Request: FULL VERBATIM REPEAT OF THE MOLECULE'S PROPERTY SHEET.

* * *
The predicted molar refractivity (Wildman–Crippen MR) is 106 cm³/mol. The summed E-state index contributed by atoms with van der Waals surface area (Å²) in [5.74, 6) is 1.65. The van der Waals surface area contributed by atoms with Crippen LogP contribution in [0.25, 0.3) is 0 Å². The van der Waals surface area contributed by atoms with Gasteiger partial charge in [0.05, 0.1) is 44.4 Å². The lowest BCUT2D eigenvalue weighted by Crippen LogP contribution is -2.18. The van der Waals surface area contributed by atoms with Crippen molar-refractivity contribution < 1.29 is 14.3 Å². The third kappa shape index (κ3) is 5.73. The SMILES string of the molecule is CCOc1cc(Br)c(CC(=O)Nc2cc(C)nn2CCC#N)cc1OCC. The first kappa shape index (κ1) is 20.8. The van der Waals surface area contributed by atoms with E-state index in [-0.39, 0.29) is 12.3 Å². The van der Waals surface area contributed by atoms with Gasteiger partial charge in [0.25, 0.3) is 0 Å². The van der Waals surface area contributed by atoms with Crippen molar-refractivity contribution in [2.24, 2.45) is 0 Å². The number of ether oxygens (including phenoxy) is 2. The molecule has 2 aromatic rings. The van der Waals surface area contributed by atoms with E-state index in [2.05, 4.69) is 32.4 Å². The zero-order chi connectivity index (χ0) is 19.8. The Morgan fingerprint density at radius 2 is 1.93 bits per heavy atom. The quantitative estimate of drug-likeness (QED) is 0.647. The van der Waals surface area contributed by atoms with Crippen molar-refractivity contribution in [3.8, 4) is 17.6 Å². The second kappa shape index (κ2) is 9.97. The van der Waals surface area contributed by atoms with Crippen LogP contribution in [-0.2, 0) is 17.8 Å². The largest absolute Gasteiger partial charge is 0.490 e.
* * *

The predicted molar refractivity (Wildman–Crippen MR) is 106 cm³/mol. The summed E-state index contributed by atoms with van der Waals surface area (Å²) in [5.74, 6) is 1.65. The van der Waals surface area contributed by atoms with Crippen LogP contribution in [0.25, 0.3) is 0 Å². The van der Waals surface area contributed by atoms with Gasteiger partial charge in [0.05, 0.1) is 44.4 Å². The lowest BCUT2D eigenvalue weighted by Crippen LogP contribution is -2.18. The van der Waals surface area contributed by atoms with Crippen molar-refractivity contribution < 1.29 is 14.3 Å². The third kappa shape index (κ3) is 5.73. The SMILES string of the molecule is CCOc1cc(Br)c(CC(=O)Nc2cc(C)nn2CCC#N)cc1OCC. The first kappa shape index (κ1) is 20.8. The van der Waals surface area contributed by atoms with E-state index in [-0.39, 0.29) is 12.3 Å². The van der Waals surface area contributed by atoms with Gasteiger partial charge in [0.25, 0.3) is 0 Å². The van der Waals surface area contributed by atoms with Crippen molar-refractivity contribution in [2.24, 2.45) is 0 Å². The number of ether oxygens (including phenoxy) is 2. The molecule has 2 aromatic rings. The van der Waals surface area contributed by atoms with E-state index in [2.05, 4.69) is 32.4 Å². The zero-order chi connectivity index (χ0) is 19.8. The Morgan fingerprint density at radius 2 is 1.93 bits per heavy atom. The quantitative estimate of drug-likeness (QED) is 0.647. The van der Waals surface area contributed by atoms with Crippen molar-refractivity contribution in [3.8, 4) is 17.6 Å². The second kappa shape index (κ2) is 9.97. The van der Waals surface area contributed by atoms with Crippen LogP contribution in [-0.2, 0) is 17.8 Å². The largest absolute Gasteiger partial charge is 0.490 e.